964 RS v 991.2 GT3 Touring: Blood Brothers
Porsche’s 911 GT3 has been on quite a journey of late. Just five years ago, ‘Mr GT3’ himself, Andreas Preuninger, met with journalists to talk through the company’s latest, seemingly indomitable GT3 in 991.1 guise after its public reveal at the Geneva Motor Show. The venue is a long-time happy hunting ground for Porsche to unveil its hottest GT cars.
On paper at least, the car represented something of a technological tour de force: Porsche’s new 991 was its most clinical take on a track-focused GT3 yet. With an active steering rear axle, electrically assisted steering through the wheel inside plus a compulsory seven-speed PDK gearbox, this was the do-it-all GT3, supposedly providing greatness on both road and track. However, despite this influx of tech and the plethora of inevitable Porsche acronyms describing it, journalists had just one question to ask: “Why no manual gearbox?”
Preuninger’s response, championing the merits of a clinical transmission system in a car built for performance driving, was of course perfectly sensical, yet it drew little inspiration among hacks. Surely Porsche, the company famed for its mantra of ‘it’s not how fast you go, but how you get there,’ wasn’t in the process of killing off the manual gearbox? That reaction from the press at Geneva, plus the ensuing wave of outcry from the buying public, forced Porsche to reconsider. From there, the GT3’s story – and inevitably, its future – has drastically altered.
It began with the 2015 Cayman GT4, Porsche GT department’s first foray into fettling the company’s mid-engined, baby sports car. It boasted the usual repertoire for a car blessed with Weissach wizardry, including a tuned engine, a healthy weight reduction and, for the first time in four years, a six-speed manual gearbox.
Needless to say, the Cayman proved a popular acquisition. While there’s little doubt enthusiasts were intrigued by a mid-engined GT car built by Preuninger’s team, Total 911 also witnessed staunch Neunelfer customers ditching the ‘uninvolving’ GT3 in favour of the analogue GT4. Estimated worldwide sales of up to 5,000 units later, Porsche had well and truly got the message.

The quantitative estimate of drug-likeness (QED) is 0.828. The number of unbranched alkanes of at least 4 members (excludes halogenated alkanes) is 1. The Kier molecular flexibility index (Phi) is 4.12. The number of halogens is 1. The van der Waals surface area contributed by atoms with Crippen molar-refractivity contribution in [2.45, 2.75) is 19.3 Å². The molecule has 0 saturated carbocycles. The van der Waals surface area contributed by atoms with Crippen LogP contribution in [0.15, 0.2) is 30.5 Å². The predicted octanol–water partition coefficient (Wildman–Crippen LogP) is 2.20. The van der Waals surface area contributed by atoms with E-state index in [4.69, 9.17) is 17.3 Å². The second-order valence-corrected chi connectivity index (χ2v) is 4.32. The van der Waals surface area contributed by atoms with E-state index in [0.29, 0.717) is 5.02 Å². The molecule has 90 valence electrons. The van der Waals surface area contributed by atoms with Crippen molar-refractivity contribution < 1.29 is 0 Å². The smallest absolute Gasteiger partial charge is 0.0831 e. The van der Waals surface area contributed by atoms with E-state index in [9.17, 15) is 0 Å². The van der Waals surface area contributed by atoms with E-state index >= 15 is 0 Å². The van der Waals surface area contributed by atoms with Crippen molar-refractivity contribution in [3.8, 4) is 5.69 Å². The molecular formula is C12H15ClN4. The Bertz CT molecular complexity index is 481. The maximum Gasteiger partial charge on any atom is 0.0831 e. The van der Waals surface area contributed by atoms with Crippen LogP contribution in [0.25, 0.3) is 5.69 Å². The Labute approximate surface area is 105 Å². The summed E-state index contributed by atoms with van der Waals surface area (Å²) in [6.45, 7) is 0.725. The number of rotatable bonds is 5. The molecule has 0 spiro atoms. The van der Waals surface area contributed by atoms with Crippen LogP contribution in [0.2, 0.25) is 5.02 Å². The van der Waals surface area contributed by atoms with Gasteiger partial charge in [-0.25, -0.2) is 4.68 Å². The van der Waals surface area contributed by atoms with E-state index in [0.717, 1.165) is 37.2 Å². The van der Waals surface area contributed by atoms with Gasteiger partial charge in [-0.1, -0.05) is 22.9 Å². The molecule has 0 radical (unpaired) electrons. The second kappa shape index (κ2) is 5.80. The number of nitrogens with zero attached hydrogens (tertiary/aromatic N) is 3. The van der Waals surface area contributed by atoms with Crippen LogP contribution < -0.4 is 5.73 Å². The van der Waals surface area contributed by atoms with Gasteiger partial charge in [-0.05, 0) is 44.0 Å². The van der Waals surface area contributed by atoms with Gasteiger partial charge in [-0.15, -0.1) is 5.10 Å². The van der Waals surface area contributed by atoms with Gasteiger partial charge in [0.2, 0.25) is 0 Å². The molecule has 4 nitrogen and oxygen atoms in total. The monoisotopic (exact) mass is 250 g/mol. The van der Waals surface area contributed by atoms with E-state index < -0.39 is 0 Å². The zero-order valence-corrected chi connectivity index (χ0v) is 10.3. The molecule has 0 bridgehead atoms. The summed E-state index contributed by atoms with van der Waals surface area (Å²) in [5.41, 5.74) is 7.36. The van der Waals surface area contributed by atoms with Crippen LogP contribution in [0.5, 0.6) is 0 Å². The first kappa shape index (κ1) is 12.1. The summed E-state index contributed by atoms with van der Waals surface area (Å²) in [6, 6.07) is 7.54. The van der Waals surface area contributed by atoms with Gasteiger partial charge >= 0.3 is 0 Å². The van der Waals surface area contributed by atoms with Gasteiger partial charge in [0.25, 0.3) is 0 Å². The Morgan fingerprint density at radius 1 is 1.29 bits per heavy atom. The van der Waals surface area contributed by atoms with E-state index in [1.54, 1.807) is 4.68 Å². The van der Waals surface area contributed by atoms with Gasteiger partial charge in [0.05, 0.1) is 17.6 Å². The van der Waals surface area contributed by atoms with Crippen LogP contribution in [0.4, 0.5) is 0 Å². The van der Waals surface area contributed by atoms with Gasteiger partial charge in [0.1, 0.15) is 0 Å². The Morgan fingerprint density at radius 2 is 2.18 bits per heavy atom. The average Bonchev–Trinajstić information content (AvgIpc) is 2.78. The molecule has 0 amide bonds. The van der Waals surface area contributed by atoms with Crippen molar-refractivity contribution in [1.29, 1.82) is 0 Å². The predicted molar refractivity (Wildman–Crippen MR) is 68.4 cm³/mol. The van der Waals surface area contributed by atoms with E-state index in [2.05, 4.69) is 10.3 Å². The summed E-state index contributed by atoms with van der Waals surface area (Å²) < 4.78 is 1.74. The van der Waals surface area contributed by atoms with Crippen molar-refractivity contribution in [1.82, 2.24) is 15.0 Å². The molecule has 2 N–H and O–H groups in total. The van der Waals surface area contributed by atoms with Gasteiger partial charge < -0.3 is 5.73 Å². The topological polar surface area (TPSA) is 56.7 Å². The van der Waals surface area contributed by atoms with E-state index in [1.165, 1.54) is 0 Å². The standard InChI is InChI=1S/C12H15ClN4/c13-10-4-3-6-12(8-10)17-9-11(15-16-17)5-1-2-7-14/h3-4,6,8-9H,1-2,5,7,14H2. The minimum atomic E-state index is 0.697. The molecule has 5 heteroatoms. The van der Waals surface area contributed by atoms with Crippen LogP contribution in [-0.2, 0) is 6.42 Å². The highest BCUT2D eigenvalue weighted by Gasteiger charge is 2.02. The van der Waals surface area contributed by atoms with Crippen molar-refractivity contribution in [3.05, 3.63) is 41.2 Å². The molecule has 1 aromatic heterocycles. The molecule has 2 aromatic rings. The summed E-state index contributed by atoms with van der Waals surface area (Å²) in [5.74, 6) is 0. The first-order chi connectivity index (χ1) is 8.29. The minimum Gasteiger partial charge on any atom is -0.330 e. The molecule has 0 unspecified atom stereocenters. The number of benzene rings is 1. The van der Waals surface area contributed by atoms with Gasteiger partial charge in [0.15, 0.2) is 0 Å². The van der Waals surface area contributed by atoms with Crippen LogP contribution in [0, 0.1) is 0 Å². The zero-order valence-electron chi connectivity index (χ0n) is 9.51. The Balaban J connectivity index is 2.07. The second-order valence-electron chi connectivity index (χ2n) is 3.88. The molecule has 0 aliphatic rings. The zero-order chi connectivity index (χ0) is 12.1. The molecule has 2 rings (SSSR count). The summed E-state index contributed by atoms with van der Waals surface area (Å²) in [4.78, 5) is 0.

Though the GT4 proved successful, enthusiasts still coveted a lightweight, manual 911, which was cut from the same cloth. This duly arrived in 2016 with the 991 R. Considered by many to be the 911 of the decade, its only problem was the fact it was largely unobtainable, with 918 Spyder owners offered first dibs on a car with a limited production run of just 991 cars globally.
The debacle sparked widespread anger among long-time buyers of Porsche GT cars who missed out in favour of the super wealthy, many of whom didn’t share that passion for the brand and who consequently flipped the R for obscene sums of money. However, Porsche was clearly getting warmer in its mission to deliver an analogue experience in a modern, blue-chip 911, but it still needed a launch that would really appeal to the masses.
That car came in 2017 with the launch of Porsche’s 991.2 GT3 with Touring Pack which, for the first time since the 997 generation, would come only with a six-speed manual transmission. The Touring’s repertoire is impressive: gone is the fixed wing and PDK gearbox resplendent on that 991.1 car, replaced by a discreet, traditional 911 silhouette and, of course, three pedals in the driver’s footwell.
Sound familiar? It should do, for while the Touring represents new ground for Porsche’s GT3 lineage, there’s evidence to suggest the company may have looked to its past for inspiration when building it. We are talking, of course, about the 964 RS.
To read the full feature of our comprehensive 964 RS v 991.2 GT3 Touring test, pick up your copy of Total 911 issue 165, in stores now or available to purchase here.